The base model of the Golf 4MOTION has been powered by a 1.6 liter TDI engine displacing 104 BHP along with 184 ft lbs of torque. The range topping model in the Golf series is the 2.0 liter TDI engine displacing 148 BHP along with 236 ft lbs of torque. Both the engines are mated to a six speed manual transmission system.
Volkswagen has however offered an optional dual clutch seven speed transmission system on the 1.6 liter engine while a dual clutch six speed automatic transmission system is available on the 2.0 liter engine. Haldex is a new technological device which Volkswagen plans on introducing in all new models of the Golf and the first vehicle to be unveiled publicly is the Golf R, which is expected to be showcased at the Frankfurt Motor Show this September.
Volkswagen also plans on launching the new Golf All Track however no specific date has been mentioned for the launch of this vehicle. The four wheel drive system on the Golf has featured a massive upgrade and the pressure accumulator has been removed which saves up on a considerable amount of weight. An electronically operated pump efficiently replaces the hydraulically operated pump and this is expected to accelerate drive transfer between the front and the rear axles.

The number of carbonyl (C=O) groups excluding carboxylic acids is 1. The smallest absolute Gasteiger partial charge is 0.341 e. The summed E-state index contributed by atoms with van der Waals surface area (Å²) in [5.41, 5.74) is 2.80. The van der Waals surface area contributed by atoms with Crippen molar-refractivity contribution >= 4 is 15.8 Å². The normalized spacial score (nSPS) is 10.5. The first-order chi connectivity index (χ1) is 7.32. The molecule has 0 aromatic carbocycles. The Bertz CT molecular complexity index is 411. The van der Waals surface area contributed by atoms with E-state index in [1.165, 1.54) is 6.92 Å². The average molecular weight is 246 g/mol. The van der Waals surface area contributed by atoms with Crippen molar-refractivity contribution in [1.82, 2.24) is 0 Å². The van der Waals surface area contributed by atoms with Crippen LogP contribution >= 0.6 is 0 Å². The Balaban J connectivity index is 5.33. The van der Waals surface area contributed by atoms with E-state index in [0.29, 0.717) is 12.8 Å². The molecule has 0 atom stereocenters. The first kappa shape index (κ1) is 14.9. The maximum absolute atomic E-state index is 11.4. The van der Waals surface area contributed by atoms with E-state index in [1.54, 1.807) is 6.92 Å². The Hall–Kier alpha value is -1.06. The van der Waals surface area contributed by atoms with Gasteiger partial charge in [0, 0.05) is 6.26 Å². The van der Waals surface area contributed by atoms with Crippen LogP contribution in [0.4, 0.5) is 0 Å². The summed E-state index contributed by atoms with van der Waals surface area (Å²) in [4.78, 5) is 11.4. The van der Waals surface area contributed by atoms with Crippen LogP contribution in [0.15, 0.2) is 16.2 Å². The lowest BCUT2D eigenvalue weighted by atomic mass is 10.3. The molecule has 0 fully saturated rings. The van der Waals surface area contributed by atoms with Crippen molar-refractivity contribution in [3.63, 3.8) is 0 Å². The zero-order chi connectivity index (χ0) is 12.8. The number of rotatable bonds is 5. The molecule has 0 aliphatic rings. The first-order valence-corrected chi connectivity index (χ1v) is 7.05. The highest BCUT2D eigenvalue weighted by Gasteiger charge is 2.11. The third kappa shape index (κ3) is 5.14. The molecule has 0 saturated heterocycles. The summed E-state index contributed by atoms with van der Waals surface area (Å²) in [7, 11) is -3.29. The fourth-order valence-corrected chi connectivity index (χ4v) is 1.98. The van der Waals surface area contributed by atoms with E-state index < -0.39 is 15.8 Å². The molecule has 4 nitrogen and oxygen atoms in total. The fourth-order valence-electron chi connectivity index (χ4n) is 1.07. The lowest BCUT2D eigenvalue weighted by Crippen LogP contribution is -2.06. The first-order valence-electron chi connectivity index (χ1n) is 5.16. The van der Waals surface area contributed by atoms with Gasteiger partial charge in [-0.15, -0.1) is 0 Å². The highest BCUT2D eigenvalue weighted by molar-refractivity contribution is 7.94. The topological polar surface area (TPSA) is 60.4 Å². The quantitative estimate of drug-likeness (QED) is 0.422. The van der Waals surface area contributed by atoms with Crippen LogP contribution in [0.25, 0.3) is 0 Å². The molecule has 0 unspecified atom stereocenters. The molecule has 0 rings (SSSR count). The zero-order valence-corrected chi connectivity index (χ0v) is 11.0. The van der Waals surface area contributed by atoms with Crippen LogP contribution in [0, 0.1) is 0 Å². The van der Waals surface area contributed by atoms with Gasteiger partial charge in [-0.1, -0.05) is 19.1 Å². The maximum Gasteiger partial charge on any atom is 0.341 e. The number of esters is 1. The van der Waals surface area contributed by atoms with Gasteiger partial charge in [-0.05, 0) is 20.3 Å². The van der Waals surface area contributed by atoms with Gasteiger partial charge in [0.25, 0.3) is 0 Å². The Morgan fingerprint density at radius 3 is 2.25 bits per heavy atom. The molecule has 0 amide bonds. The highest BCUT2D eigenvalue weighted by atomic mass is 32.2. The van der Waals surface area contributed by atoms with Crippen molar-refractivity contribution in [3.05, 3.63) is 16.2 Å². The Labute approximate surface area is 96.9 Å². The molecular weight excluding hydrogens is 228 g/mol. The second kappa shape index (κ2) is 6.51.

Traction and handling is set to improve and this increases the desirability of the vehicle. Although the Golf 4MOTION may seem to be quite bland, the vehicle is fun to drive and provides more driving aesthetics than the base model of the Golf. Volkswagen claims that the Golf 4MOTION provides better traction, although this claim needs to be tested.
The first prototype is soon to be sent to the tracks for a proper test run and conclusive results will be formed post the occasion. Ride quality, chassis, build quality and the level and refinement status have been enhanced and this makes the Golf 4MOTION quite an enthralling vehicle. Cabin space is quite high and the 4Motion is capable of tackling more troubles than the base Golf.
The revolutionary 4 wheel drive power train measure distributes power to the front and rear axles depending upon the need of the situation and the driver can transfer power to any of the wheels as and when required. The vehicle constantly monitors the surroundings and this data is conveyed to the electronic control implanted in the heart of the vehicle. The 4Motion technology works quite well in wet and icy situations and this is an important revelation for people of Northern Europe.